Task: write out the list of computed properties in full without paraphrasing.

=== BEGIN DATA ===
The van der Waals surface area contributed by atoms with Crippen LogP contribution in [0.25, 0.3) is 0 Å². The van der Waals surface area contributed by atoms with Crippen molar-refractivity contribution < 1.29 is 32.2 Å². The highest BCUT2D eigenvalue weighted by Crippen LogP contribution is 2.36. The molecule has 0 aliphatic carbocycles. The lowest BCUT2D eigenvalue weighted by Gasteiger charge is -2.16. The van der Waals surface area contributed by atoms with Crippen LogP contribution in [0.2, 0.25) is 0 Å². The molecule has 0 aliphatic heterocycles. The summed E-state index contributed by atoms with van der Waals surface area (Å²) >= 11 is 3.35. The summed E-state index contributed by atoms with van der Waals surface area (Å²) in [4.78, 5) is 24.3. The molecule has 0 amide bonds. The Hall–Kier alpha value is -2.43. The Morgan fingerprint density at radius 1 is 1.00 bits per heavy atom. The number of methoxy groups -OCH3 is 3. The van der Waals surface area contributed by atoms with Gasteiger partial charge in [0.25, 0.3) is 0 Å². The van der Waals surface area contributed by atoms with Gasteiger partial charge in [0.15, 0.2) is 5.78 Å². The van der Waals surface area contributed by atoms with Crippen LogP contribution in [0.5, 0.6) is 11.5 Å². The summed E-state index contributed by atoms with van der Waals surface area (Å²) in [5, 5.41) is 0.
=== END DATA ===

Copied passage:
The van der Waals surface area contributed by atoms with Crippen LogP contribution in [0.25, 0.3) is 0 Å². The van der Waals surface area contributed by atoms with Crippen molar-refractivity contribution < 1.29 is 32.2 Å². The highest BCUT2D eigenvalue weighted by Crippen LogP contribution is 2.36. The molecule has 0 aliphatic carbocycles. The lowest BCUT2D eigenvalue weighted by Gasteiger charge is -2.16. The van der Waals surface area contributed by atoms with Crippen LogP contribution in [0.2, 0.25) is 0 Å². The molecule has 0 aliphatic heterocycles. The summed E-state index contributed by atoms with van der Waals surface area (Å²) >= 11 is 3.35. The summed E-state index contributed by atoms with van der Waals surface area (Å²) in [4.78, 5) is 24.3. The molecule has 0 amide bonds. The Hall–Kier alpha value is -2.43. The Morgan fingerprint density at radius 1 is 1.00 bits per heavy atom. The number of methoxy groups -OCH3 is 3. The van der Waals surface area contributed by atoms with Gasteiger partial charge in [0.25, 0.3) is 0 Å². The van der Waals surface area contributed by atoms with Gasteiger partial charge in [0.15, 0.2) is 5.78 Å². The van der Waals surface area contributed by atoms with Crippen LogP contribution in [0.5, 0.6) is 11.5 Å². The summed E-state index contributed by atoms with van der Waals surface area (Å²) in [5, 5.41) is 0.